Federal judge tosses State of Jefferson lawsuit 

U.S. District Judge Kimberly Mueller has thrown out the lawsuit filed last year by the Citizens for Fair Representation against California Secretary of State Alex Padilla.

The group, which is affiliated with the State of Jefferson movement, said it would immediately begin work on an appeal. 

“We are disappointed,” said Lew Manor, Colusa County Jefferson Committee spokesman. “We believe legally she should have sent this to a three-judge court.” 

Judge Mueller dismissed the civil complaint on Nov. 28 for lack of standing, although the group believes that she is commanded by Shapiro v McManus (U.S. Supreme Court), and U.S. Code Title 24, Section 2284, and that she must request a three judge court be appointed in any dilution of vote case.

The group’s civil complaint against Padilla alleged that California’s large legislative districts disenfranchise certain citizens, particularly ethnic minorities, Native Americans, economically-disadvantaged people, and those who live in rural areas.

At the center of the lawsuit is a law passed by the Legislature in 1879 that capped the number of seats at 80 in the Assembly and 40 in the State Senate, when the state’s population was about 440,000.

Now, almost 150 years later, with population numbers almost 40 million, the number of representatives remains the same, which Mark Baird, spokesperson for Citizens for Fair Representation, said dilutes the votes of California citizens by about 400 percent. 

Mueller ruled that the grievance brought by the CFR in the lawsuit was “too generalized to establish standing to sue in federal court.”

“Mueller’s orders say that since all Californians are equally disadvantaged with representative ratios of one million people per State Senator and 500,000 people per each Assembly member, that there is nothing the court will do.” Baird said. “California has the worst representative ratio in the nation. Not only is California’s ratio worse than any state in the nation, but far worse than most world governments.”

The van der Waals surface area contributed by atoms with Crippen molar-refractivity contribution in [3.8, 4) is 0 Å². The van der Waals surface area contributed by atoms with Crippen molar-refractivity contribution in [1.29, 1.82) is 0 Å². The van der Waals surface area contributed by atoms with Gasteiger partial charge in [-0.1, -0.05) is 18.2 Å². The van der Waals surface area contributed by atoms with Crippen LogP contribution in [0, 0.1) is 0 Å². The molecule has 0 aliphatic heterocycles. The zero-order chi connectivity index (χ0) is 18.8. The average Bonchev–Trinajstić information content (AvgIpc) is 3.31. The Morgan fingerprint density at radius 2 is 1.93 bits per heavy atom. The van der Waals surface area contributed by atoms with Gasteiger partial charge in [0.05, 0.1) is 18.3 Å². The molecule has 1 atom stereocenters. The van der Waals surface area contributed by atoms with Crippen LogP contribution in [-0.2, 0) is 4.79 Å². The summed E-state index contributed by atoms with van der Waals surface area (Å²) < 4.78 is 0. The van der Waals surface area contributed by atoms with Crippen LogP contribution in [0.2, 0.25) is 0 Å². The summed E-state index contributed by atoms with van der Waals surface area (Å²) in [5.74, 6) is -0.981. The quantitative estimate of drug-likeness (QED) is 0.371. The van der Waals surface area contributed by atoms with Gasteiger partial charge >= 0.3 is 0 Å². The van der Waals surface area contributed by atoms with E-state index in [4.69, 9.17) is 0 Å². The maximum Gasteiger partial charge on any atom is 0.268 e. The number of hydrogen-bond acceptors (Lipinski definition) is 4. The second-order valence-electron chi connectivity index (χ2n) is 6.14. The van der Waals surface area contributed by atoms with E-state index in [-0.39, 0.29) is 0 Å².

According to CFR, Judge Mueller, early in the case, did uphold the law ordering a three-judge court, only to make an unprecedented decision one week later to reverse her own ruling, admitting what Baird believes to be illicit conversations with another court.

CFR is dedicated to obtaining representation in districts small enough that legislators will be forced to consider those who elect them, no matter their political affiliation, Baird added. 

Although Jefferson supporters believe forming a new state is the best solution, most believe an alternative could be increasing the number of representatives in the Assembly and apportioning one state senator for each of the 58 counties.

“And to that end, CFR will continue to fight for equal/fair representation and liberty for all California’s citizens,” Baird said. Meanwhile, the Colusa County Jefferson Committee will continue to support CFR throughout the appeals process, while working with voter integrity and second amendment groups on issues they also find important, Manor said. 

The local group plans to meet from 2-4 PM on Jan. 19, at the Williams Chinese Restaurant. ■